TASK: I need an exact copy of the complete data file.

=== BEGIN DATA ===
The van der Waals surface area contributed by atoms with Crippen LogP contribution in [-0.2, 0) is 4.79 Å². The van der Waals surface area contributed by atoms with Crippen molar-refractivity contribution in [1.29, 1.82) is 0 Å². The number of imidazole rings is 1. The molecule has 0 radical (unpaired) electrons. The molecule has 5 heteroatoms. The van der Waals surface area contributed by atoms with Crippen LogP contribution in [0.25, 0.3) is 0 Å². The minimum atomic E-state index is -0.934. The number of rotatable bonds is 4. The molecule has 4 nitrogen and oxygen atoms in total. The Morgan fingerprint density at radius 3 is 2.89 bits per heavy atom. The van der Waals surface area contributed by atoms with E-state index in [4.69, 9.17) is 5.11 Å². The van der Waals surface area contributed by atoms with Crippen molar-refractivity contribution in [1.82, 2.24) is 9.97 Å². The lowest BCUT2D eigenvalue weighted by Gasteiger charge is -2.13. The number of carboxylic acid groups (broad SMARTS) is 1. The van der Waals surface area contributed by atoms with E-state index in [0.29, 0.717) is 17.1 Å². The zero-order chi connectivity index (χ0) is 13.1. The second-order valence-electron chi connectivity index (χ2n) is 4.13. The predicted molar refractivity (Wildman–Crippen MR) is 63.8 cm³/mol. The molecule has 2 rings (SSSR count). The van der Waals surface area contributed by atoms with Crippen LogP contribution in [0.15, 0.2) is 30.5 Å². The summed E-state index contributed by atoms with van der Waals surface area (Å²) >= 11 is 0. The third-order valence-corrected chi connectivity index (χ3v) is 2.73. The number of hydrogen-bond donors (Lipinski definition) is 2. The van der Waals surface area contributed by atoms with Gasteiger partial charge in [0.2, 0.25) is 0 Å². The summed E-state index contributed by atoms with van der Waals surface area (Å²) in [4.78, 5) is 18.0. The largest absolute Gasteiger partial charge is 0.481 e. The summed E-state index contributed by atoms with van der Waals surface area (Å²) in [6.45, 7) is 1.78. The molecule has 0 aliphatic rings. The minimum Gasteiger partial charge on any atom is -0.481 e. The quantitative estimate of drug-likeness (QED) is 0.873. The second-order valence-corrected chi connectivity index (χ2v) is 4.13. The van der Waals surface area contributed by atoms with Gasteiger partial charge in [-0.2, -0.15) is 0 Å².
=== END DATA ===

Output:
The van der Waals surface area contributed by atoms with Crippen LogP contribution in [-0.2, 0) is 4.79 Å². The van der Waals surface area contributed by atoms with Crippen molar-refractivity contribution in [1.29, 1.82) is 0 Å². The number of imidazole rings is 1. The molecule has 0 radical (unpaired) electrons. The molecule has 5 heteroatoms. The van der Waals surface area contributed by atoms with Crippen LogP contribution in [0.25, 0.3) is 0 Å². The minimum atomic E-state index is -0.934. The number of rotatable bonds is 4. The molecule has 4 nitrogen and oxygen atoms in total. The Morgan fingerprint density at radius 3 is 2.89 bits per heavy atom. The van der Waals surface area contributed by atoms with E-state index in [4.69, 9.17) is 5.11 Å². The van der Waals surface area contributed by atoms with Crippen molar-refractivity contribution in [1.82, 2.24) is 9.97 Å². The lowest BCUT2D eigenvalue weighted by Gasteiger charge is -2.13. The number of carboxylic acid groups (broad SMARTS) is 1. The van der Waals surface area contributed by atoms with E-state index in [0.29, 0.717) is 17.1 Å². The zero-order chi connectivity index (χ0) is 13.1. The second-order valence-electron chi connectivity index (χ2n) is 4.13. The predicted molar refractivity (Wildman–Crippen MR) is 63.8 cm³/mol. The molecule has 2 rings (SSSR count). The van der Waals surface area contributed by atoms with Crippen LogP contribution in [0.15, 0.2) is 30.5 Å². The summed E-state index contributed by atoms with van der Waals surface area (Å²) >= 11 is 0. The third-order valence-corrected chi connectivity index (χ3v) is 2.73. The number of hydrogen-bond donors (Lipinski definition) is 2. The van der Waals surface area contributed by atoms with Gasteiger partial charge in [0.2, 0.25) is 0 Å². The summed E-state index contributed by atoms with van der Waals surface area (Å²) in [4.78, 5) is 18.0. The largest absolute Gasteiger partial charge is 0.481 e. The summed E-state index contributed by atoms with van der Waals surface area (Å²) in [6.45, 7) is 1.78. The molecule has 0 aliphatic rings. The minimum Gasteiger partial charge on any atom is -0.481 e. The quantitative estimate of drug-likeness (QED) is 0.873. The second-order valence-corrected chi connectivity index (χ2v) is 4.13. The van der Waals surface area contributed by atoms with Gasteiger partial charge in [-0.2, -0.15) is 0 Å².